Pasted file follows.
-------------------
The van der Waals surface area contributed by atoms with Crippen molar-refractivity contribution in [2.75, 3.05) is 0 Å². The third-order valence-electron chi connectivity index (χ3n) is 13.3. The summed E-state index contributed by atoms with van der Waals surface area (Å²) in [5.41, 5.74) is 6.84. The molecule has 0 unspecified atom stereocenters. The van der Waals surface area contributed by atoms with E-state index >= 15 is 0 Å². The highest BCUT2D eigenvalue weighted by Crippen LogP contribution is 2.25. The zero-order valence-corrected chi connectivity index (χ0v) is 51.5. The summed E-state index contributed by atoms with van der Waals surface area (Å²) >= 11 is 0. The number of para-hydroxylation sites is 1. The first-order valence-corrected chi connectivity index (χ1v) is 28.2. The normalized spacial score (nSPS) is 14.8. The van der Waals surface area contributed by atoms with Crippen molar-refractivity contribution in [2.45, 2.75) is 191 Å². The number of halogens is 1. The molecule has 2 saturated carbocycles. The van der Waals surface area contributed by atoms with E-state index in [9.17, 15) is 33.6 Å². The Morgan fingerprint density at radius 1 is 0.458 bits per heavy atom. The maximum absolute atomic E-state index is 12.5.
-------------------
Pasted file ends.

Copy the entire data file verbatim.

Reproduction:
The van der Waals surface area contributed by atoms with Crippen molar-refractivity contribution in [2.75, 3.05) is 0 Å². The third-order valence-electron chi connectivity index (χ3n) is 13.3. The summed E-state index contributed by atoms with van der Waals surface area (Å²) in [5.41, 5.74) is 6.84. The molecule has 0 unspecified atom stereocenters. The van der Waals surface area contributed by atoms with E-state index >= 15 is 0 Å². The highest BCUT2D eigenvalue weighted by Crippen LogP contribution is 2.25. The zero-order valence-corrected chi connectivity index (χ0v) is 51.5. The summed E-state index contributed by atoms with van der Waals surface area (Å²) >= 11 is 0. The number of para-hydroxylation sites is 1. The first-order valence-corrected chi connectivity index (χ1v) is 28.2. The normalized spacial score (nSPS) is 14.8. The van der Waals surface area contributed by atoms with Crippen molar-refractivity contribution in [2.45, 2.75) is 191 Å². The number of halogens is 1. The molecule has 2 saturated carbocycles. The van der Waals surface area contributed by atoms with E-state index in [9.17, 15) is 33.6 Å². The Morgan fingerprint density at radius 1 is 0.458 bits per heavy atom. The maximum absolute atomic E-state index is 12.5.